Gas Leaks - Fiberglass RV


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Old 07-24-2003, 08:12 AM   #1
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Gas Leaks

:wave Years ago I always carried a small bottle of soapy water to check for gas leaks. A few years ago I went high tec and bought a gas leak detecter for around 40 bucks and as I checked it out when I opened the unlit burner on our range it made a beep ing sound. So I have used it all these years whenever I change a tank or modify a fitting or such. Durring our last trip I could smell a slight gas odor when sitting outside so several times I got out my little gadjet and carefully examined all fittings NO BEEP Still the smell .:sick so I found the misses had a spray bottle of some kind of cleaner . So I started spraying things with that right away I found a small leak. Yet the detecter when held right at the leak was silent!! So I threw the detecter in the trash as all it was good for is to tell me that gas was goming to a range burner:lol . NEW ISN"T ALLWAYS BETTER!!!:censor
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Old 07-24-2003, 08:58 AM   #2
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I had a climate control tech out at the house a few weeks ago, servicing my central air unit, which apparently has a slow leak. Anyway, we discussed the leak detectors somewhat. Our talk was specifically about freon detectors, but touched on the gas ones as well. His opinion was that the ones that actually "sniff" gas are not just useless, but dangerous, as the sensor loses sensitivity over time, and readings can be widely affected by even the slightest movement of air near the leak. He used a "snooping" sensor, which is a highly sensitive microphone that listens for the sound of escaping gas.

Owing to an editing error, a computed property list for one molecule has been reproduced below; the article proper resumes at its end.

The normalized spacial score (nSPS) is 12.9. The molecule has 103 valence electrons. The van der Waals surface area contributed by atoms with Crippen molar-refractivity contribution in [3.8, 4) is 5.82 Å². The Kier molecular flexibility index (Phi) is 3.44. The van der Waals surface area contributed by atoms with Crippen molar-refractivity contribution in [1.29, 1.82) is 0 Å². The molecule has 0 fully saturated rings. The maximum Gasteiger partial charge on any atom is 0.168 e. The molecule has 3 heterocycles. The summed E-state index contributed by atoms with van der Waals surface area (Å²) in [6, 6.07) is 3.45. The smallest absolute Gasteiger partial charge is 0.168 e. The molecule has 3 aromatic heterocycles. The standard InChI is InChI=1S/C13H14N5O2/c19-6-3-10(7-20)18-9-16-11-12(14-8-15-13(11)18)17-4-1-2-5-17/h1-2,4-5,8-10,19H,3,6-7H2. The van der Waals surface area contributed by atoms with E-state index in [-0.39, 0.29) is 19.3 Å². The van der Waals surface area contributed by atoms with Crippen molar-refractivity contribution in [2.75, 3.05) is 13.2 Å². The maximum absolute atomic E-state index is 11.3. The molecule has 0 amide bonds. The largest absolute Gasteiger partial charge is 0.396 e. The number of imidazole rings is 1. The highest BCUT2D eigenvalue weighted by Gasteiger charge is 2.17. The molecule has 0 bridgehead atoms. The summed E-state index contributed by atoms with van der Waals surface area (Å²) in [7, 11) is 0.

Mind you, I'm not expressing an opinion here (least-a-ways, not my own). I'd imagine other people would poo-poo his ideas, but that's what makes this country great. By the way, as sensitive as his device was (and it was -- I saw it in action), he didn't find the leak, as it was apparently buried too deep in the workings to get to.
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Old 07-26-2003, 11:45 PM   #3
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gas leak detectors

At the Coleman dealership where I work part-time (retired, so to speak) we use a gas pressure detector. You fasten a rubber tube to a stove burner pipe, turn on the gas bottle to pressurize, read the dial and remember the reading and turn off the gas. If the pressure reading stays the same you have no leak. At that point we can send the camper along to the new owner or renter. If the reading drops you have a leak somewhere in the system. Then we start looking for the leak with sprays, etc.
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